After considering the issue for several months, the county commissioners voted 4-1 Monday to abolish the Stokes County Board of Health and the Stokes County Social Services Board. The county commissioners will now assume the responsibilities of those boards.
The county will set up an 11-member Human Services Advisory Committee that will give recommendations to the county commissioners.
Commissioner Jimmy Walker strongly opposed the move, saying, “What is the reason for doing this?”
But the other commissioners did not list any specific complaints about the health or DSS boards. Last year a new state law gave counties the freedom to choose whether to keep, consolidate or dissolve their current health and social services boards, and the commissioners have discussed their options at several meetings since then.
Commissioner Ronda Jones said, “I’d like to give it a try … It could be better … For me it’s certainly not a power play. It’s to be more efficient.”
Commissioner Leon Inman said it was important to note that all employees in the departments would remain under the protection of the State Personnel Act.
He also stated, “It’s not about our directors, because we have two great directors here.”
Once the board abolished the health and DSS boards, the commissioners voted to keep Scott Lenhart and Kristy Preston as the directors of the health and social service departments. The health and DSS boards were previously in charge of overseeing those directors.
The health and DSS departments will still be led by the same directors, but now the county commissioners will have more decision-making power over those departments instead of the former boards.
The new human services committee will make recommendations to the county and has prescribed positions, most of which are health related positions. The three at-large positions on the board will be filled by individuals with a background in social services.
“What in the world?” exclaimed Walker in reference to the social services department not having its own advisory board. “There’s just a vacuum. Nothing there.”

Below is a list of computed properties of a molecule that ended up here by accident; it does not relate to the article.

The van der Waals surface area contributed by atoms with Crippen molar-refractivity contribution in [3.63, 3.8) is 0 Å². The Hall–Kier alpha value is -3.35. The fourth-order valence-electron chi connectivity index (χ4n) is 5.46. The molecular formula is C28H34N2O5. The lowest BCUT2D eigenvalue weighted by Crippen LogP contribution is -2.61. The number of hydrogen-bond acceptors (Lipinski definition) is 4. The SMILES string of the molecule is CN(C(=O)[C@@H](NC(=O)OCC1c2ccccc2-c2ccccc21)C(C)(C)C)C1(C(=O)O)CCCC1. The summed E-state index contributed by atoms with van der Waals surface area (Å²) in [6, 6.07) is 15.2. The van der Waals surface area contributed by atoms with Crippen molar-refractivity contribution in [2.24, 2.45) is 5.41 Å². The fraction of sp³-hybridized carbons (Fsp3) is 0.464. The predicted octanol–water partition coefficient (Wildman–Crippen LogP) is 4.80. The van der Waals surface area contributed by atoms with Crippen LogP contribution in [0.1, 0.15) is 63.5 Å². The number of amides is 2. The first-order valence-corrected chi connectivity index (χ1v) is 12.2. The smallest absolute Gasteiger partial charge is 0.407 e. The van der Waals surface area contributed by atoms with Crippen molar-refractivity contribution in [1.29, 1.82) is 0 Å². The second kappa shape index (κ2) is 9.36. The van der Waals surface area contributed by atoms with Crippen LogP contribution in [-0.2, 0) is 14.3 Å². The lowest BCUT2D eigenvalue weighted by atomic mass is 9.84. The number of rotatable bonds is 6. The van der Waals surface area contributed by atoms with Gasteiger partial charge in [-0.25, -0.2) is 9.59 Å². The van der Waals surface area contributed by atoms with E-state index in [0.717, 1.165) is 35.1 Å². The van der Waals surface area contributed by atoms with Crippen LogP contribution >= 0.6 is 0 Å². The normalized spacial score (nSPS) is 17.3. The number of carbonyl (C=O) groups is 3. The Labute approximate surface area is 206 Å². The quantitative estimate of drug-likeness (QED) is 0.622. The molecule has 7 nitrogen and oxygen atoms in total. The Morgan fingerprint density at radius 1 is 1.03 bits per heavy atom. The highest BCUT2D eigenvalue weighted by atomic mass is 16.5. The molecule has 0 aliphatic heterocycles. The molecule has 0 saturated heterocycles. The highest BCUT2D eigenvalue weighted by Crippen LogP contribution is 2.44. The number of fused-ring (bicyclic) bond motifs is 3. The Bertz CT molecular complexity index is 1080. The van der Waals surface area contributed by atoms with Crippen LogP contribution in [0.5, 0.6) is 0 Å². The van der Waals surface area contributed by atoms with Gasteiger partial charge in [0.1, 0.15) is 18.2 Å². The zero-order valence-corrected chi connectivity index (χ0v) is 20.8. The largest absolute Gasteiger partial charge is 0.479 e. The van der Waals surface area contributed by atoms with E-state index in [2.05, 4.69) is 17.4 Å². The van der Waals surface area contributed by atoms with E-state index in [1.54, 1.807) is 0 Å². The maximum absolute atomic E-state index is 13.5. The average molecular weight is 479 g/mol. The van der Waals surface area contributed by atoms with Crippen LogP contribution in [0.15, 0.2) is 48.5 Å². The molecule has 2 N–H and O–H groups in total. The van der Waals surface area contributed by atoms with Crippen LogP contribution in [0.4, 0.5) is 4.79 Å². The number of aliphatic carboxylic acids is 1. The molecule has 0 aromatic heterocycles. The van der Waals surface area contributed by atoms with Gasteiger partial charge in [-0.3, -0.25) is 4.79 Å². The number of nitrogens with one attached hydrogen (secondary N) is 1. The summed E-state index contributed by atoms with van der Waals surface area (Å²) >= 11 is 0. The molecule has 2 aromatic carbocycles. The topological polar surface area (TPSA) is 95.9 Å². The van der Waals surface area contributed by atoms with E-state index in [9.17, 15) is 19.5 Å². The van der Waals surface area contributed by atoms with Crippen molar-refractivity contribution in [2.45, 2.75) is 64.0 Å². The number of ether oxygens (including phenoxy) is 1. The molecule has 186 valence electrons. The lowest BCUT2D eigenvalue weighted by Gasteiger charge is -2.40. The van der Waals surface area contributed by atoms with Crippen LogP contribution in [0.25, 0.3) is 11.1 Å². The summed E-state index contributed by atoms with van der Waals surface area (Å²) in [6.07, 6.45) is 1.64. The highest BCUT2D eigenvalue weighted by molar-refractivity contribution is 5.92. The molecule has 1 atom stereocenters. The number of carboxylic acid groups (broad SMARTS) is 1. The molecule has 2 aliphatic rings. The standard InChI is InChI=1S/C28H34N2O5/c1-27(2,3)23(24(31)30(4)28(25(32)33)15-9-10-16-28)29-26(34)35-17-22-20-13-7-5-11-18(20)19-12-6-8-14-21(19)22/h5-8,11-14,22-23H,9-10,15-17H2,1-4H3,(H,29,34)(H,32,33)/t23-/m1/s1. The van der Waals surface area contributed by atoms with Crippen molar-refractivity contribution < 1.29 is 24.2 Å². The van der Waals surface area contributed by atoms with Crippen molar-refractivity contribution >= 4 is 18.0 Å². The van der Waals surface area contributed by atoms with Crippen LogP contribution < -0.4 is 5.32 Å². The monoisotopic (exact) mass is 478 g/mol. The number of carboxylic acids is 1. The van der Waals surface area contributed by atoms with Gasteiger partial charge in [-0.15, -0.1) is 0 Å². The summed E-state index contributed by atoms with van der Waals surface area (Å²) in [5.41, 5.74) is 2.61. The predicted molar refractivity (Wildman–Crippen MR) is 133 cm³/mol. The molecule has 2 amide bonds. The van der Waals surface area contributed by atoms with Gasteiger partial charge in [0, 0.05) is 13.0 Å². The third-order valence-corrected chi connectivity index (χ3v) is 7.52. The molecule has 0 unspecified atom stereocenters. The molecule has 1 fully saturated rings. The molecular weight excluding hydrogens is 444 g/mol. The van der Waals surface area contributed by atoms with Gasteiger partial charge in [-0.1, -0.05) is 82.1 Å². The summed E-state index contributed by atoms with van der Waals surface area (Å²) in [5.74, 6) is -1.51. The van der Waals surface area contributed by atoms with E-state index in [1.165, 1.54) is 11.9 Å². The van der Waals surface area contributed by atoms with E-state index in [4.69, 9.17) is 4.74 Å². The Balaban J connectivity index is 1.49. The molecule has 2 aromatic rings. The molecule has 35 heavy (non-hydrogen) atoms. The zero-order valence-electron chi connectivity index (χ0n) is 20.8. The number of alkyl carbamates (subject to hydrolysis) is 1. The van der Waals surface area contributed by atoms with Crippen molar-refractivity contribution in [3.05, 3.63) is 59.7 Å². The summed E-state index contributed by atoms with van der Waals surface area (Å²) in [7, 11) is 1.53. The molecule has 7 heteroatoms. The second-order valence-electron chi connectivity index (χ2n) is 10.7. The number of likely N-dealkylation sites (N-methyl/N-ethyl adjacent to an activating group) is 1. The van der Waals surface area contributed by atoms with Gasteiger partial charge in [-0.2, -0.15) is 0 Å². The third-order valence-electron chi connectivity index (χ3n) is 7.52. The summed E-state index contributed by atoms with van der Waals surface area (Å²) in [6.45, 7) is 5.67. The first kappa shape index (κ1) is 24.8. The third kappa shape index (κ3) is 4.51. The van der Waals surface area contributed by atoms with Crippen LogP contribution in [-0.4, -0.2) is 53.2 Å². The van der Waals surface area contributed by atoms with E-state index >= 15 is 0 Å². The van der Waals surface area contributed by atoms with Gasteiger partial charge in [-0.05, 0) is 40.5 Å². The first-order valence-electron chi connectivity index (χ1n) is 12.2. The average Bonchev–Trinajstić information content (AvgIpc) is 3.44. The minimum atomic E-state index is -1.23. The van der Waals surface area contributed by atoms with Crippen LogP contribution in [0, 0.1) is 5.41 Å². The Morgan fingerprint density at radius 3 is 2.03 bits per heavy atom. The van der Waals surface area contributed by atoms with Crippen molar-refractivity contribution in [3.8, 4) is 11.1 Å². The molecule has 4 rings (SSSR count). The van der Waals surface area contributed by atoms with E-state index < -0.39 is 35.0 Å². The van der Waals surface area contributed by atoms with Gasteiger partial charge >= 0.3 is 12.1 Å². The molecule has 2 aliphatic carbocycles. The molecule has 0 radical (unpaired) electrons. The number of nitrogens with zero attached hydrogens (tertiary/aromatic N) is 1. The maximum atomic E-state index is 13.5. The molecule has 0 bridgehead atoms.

Walnut Cove policing
The issue of a law enforcement contract between the county and the town of Walnut Cove has still not been resolved. The county commissioners have moved the item to the action agenda at their June 24 meeting.
Sheriff Mike Marshall and Walnut Cove Town Manager Byron Ellis were on hand at the Stokes County Board of Commissioners’ Monday meeting to answer questions. One question from the commissioners was if the sheriff felt he could provide the level of service the town was requesting. Marshall said he felt comfortable delivering what was specified in the contract for $140,000.
Another question from the commissioners involved who will be responsible for paying for the new radios Walnut Cove ordered if the sheriff’s office were to take over policing responsibilities there. Ellis and Marshall said that item had not been finalized.
The Walnut Cove town commissioners have been discussing the idea of contracting with the Sheriff’s Office instead of having a police department for a few months now, and the board voted last week to formally send the contract to the county for approval. It would then come back to the town for final approval. County Commissioner Leon Inman asked Ellis on Monday if the town commissioners had formally voted to disband the police department, and he replied that they had not at this time.
Commissioner Jimmy Walker made a motion Monday to move the item to the action agenda later in the meeting so the board could go ahead and act on it that day. Commissioner Ronda Jones seconded the motion, but Ernest Lankford, James Booth and Leon Inman voted against it. The commissioners plan to take action on the item on June 24 but hope to get some questions answered before that time. The Walnut Cove Board of Commissioners plans to meet on June 27.
Read more about these topics in Thursday’s edition of The Stokes News.